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What is the neurobiological approach to psychology, and how does it relate to personality and anti-social behaviour?

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"The neurological approach," as it pertains to psychology and behavior, is a basic physiological (based on how the human body works) study of the mind that aims to correlate the work of the chemical and electrical impulses in our brain and nervous system to the ways that humans behave. It is not just a mere study of what we feel and think, it is an actual root-cause analysis of the influence of the nervous system and brain on our behavior. 

In The Future of the Mind: The Scientific Quest to Understand, Enhance and Empower the Mind, physicist Michio Kaku says,

There is a struggle, then, between different parts of the brain concerning the future, which may have desirable and undesirable outcomes. Ultimately it is the dorsolateral prefrontal cortex that mediates between these and makes the final decisions. Some neurologists have pointed out that this struggle resembles, in a crude way, the dynamics between Freud's ego, id, and superego.  

This quote entails that there are several powers at work when behavior manifests. Lots of sources, connections, impulses, and even predictions are put together in the making of one behavioral event. Moreover, there have already been specific locales (such as the aforementioned dorsolateral prefrontal cortex) that have been identified as active participants in the behavioral processes of individuals. In all, behavior is not a mere product of reaction and instinct. There is much more at stake. 

Hence, neurobiology is essential in understanding preexisting conditions, potential diseases, and anything related to the nervous system. It even helps to understand why some people are prone to certain behaviors, compared to others. The neurological approach has also been very influential in the field of education because, thanks to brain studies, we can almost sketch a map of how humans can learn and how they can adopt new behaviors more efficiently. 

Remember that what is known about the brain and its power is limited in comparison to all there is yet to be discovered. Neurological approach studies have been the trying to close the gap in terms of understanding how the brain truly functions. Therefore, it is through neurological studies that we can obtain enough data and documentation to amplify what we know about cognitive psychology and other cognitive sciences.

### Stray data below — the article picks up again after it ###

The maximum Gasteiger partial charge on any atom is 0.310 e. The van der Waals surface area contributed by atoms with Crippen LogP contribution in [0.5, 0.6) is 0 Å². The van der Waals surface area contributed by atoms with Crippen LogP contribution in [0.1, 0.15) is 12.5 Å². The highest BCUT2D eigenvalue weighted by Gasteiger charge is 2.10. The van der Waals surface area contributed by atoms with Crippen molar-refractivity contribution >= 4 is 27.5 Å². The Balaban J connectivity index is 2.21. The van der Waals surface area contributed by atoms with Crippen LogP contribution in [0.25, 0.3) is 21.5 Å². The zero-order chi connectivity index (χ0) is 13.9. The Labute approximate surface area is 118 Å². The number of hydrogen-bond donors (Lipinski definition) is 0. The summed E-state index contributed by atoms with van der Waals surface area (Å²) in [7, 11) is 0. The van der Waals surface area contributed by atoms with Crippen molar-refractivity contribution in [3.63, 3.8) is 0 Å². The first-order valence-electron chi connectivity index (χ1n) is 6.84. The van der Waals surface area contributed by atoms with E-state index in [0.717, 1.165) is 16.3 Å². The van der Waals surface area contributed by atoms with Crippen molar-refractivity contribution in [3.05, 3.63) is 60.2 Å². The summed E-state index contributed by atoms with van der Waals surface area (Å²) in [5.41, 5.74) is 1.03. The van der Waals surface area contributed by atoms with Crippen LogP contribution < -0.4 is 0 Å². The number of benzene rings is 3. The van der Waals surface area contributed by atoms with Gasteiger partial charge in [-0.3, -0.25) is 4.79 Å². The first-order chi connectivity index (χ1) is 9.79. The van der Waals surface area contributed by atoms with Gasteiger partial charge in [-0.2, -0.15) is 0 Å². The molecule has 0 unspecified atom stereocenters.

As for the other part of the question, personality and behavior are intrinsic. Your personality is a composite of the different behaviors that surface when you are exposed to a variety of environments. It is a combination of nature and nurture because you are born with some inherited traits, and then you adopt, abandon, enhance or transform behaviors depending on what you need them for. That being said, behavior itself is what helps mold someone's personality. This is why they are so intrinsic to your being. If someone does not react to the environment and act on it, there is little to no chance to build the unique personality traits that will define you as a person. 

As such, neurobiology studies help predict, sometimes explain, and sometimes justify some behaviors, personality disorders (such as anti-social behavior) and types of personalities. The study of how the brain works and how we react to things is essential to understand what it is like to be human. 

Included is a list of the top neuroscientists today. eNotes also has a great study guide on cognitive neuroscience, which can help you answer any questions on the topic.

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The neurobiological approach to psychology is when we look at how the neural functioning of neurons and neurotransmitters shape and affect the behavior of a person. In the case of mental illness you are looking at how a biological basis plays a part in the cause of the maladaptive human behavior. It is especially focused on how learning and the processing of information occurs within the patient.

This is related to anti-social personality disorder because this is a disorder that affects the way an individual thinks, perceives external events, and relates to others within their environment. People with this disorder typically have little regard for concepts of right and wrong and will not feel remorse for the pain of others. When applying the neurobiological approach to this disorder you would see how neural functioning affects the moral centers of the brain as well as the areas of the brain that control emotion.

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